Istanbul is a city like no other. For one, it’s located on two continents: East and West, Asia and Europe. The result of having such a location? An unmatched robustness of history, art and cuisine. Second, it’s a city steeped in history, from its past as the Byzantine capital Constantinople to the takeover of the Ottoman Turks, with a modern and very hip side filled with foodies and fashionistas. It is such a unique mix of cultural influence (and meant five days with José) so needless to say, I was especially excited as I boarded the plane!
Flying from opposite sides of the world sometimes means taking flights that aren’t quite synced in terms of arrival time, so when I landed at 6AM, I had the day, until 10PM, to myself. I had been sandwiched between a very sick woman and a Turkish man with the stature of Thor on the heavily-oversold flight, so I was still quite fatigued when I landed, but hey, nothing caffeine can’t fix, right? I was more than ready to start exploring, so after checking into the lovely W Istanbul, I was ready to roll. I signed up for a 3.5-hour walking tour of the city, complete with stops at all the highlights in the Old City, including the Hagia Sofia and Basilica Cistern (will get into these in more detail later), a quick stop at Istanbul University (Turkey’s oldest University and now the home of several ateliers where I bought Mom a beautiful ceramic bowl), and the stunning Blue Mosque and Hagia Irene Church. Unfortunately we weren’t able to go inside any of these places because of the long queues, but we were able to cover quite a bit of ground in the 3.5 hours. Our tour guide was incredibly informative and gave me many tips for the trip, so I was very thankful to her and would recommend Istanbul Free Tours to anyone looking for a good, high-level tour of the historic area. (After the bombings in 2014 and 2015, when tourism dropped from 10 to 3 million annually in just under a year, a group of paid tour guides banded together to start this wonderful initiative, pushing out photos and video content online to assure people Istanbul was indeed safe and thriving)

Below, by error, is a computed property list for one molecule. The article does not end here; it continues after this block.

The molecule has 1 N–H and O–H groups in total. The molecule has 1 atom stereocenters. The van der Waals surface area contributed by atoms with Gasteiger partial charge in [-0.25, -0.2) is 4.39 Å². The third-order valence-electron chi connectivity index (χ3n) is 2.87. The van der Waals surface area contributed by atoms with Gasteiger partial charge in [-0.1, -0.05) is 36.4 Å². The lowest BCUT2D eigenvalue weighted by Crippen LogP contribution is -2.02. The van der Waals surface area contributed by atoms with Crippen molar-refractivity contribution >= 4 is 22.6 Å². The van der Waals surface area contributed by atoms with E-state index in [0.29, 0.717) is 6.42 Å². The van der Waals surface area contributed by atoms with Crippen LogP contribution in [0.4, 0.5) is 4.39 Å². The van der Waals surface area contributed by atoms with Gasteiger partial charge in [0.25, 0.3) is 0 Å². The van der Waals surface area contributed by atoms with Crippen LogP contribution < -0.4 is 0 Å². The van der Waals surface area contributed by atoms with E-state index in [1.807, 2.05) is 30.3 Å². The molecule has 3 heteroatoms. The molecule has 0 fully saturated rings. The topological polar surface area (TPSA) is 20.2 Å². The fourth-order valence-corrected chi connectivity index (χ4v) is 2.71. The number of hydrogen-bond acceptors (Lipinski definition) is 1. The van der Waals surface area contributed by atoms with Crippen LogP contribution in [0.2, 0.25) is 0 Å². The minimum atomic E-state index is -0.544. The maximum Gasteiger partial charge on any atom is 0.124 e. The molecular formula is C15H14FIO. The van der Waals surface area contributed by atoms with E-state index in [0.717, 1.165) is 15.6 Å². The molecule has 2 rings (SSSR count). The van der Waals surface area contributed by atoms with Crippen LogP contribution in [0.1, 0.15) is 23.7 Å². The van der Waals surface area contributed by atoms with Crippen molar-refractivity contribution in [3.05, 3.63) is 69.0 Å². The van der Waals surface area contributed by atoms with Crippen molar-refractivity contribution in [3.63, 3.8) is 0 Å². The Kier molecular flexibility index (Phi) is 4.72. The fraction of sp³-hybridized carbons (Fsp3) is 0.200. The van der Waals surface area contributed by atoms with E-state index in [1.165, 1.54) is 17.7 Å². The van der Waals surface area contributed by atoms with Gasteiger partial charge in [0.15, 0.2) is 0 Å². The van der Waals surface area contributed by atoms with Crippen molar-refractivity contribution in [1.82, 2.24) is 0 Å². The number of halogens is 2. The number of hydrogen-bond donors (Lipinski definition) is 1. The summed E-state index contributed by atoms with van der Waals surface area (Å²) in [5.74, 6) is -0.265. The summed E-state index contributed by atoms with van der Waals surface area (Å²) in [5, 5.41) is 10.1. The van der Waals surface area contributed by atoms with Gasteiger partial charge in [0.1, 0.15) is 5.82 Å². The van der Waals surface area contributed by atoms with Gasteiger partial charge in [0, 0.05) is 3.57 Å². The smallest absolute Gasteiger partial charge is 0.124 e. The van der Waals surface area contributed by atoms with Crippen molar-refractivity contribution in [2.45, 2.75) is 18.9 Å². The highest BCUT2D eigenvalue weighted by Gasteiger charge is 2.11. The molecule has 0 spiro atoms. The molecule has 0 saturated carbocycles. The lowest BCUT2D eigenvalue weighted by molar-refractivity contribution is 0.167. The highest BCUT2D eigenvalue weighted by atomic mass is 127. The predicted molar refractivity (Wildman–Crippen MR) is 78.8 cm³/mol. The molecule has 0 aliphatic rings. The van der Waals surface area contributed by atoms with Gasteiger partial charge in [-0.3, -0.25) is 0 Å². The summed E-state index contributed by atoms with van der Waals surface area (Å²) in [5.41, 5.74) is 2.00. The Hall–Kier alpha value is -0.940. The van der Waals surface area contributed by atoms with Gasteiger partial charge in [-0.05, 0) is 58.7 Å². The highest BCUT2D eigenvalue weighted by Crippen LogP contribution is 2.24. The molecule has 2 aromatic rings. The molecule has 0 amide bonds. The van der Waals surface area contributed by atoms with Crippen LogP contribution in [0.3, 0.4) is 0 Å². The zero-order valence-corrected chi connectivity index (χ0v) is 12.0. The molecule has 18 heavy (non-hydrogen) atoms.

Next up on my solo-day adventure was a Turkish bath at Kılıç Ali Pa a Hamamı, a super serene bath house built in the 16th century as part of the mosque and school complex (and also a recommendation from R&R queen Roisin Pelley, so I knew it would be a nice and relaxing experience). The Turkish baths, or hammams, are like saunas or steam baths, and play a big role in the country’s society. Traditionally, local hammams were spots for social gatherings, where marriage proposals would be made to young maidens by elderly ladies on behalf of their sons, where men talked shop and cut business deals, etc. They’re also testing grounds for young architects to strut their stuff before moving on to bigger projects, like mosques. Some of Istanbul’s most well-preserved sites are these hammams.
A brief description of my experience that provides the right level of detail, knowing my parents and other family members read this blog:
There are three interconnected rooms called the sıcaklık (caldarium), or the hot room; the warm room (tepidarium), which is the intermediate room; and the soğukluk, which is the cool room (frigidarium). In the hot room, you soak up steam and get scrub massages from the hands of an “experienced therapist” (a super jacked Turkish lady possessing the strength of 1,000 suns). The warm room is used for washing with soap and water, and the cool room is for relaxing, getting dressed, having a refreshing drink such as pomegranate juice or sometimes tea, and, in my case, a nap. Hamam clothing consists of thin swimming bottoms and sandals to prevent slipping on the marble floors. Afterwards, the ladies wrap you up into a peştamal, or a traditional Turkish towel made from a super-thin and very absorbent cloth made either from silk or cotton. It was truly a unique experience, and left my skin feeling softer a baby. A very luxe way to spend the afternoon! Women and men’s services are separate, so before the men’s services started at 4PM, all the women had to be out of the hammam. I went back to the hotel and regrouped: a shower, some unpacking and a bit of relaxing.
Close to 6:30, I started getting hungry as I hadn’t eaten during the day (jetlag does weird things to your body), so I had a chat with the concierge with the brief “walkable with cosy atmosphere and tasty Turkish food,” and he could not have nailed it more! He sent me just down the road from the W to a super cute and intimate little restaurant with the yummiest food. I got a few small mezze plates and some Turkish tea (I was really quite tired by this point). Middle Eastern/Mediterranean is absolutely my favourite cuisine, so my heart was really happy. Plus, the owner was a cool guy around my age, and he walked me through the all-Turkish menu and we ended up having such a nice chat, I brought José back there on our last night!
As I stated, the jetlag was hitting me quite hard by this point, and while I had wanted to power through until José’s flight arrived, I was in desperate need of a nap. I was very strict with myself, timing it out for just one hour, so I wouldn’t be late to the airport. I woke up promptly at 9PM, changed very quickly, and started on my adventure using public transit to the airport. I got a bit lost but was mostly successful, and was hugging my dear José by 11PM. Yay! Now the trip could really begin.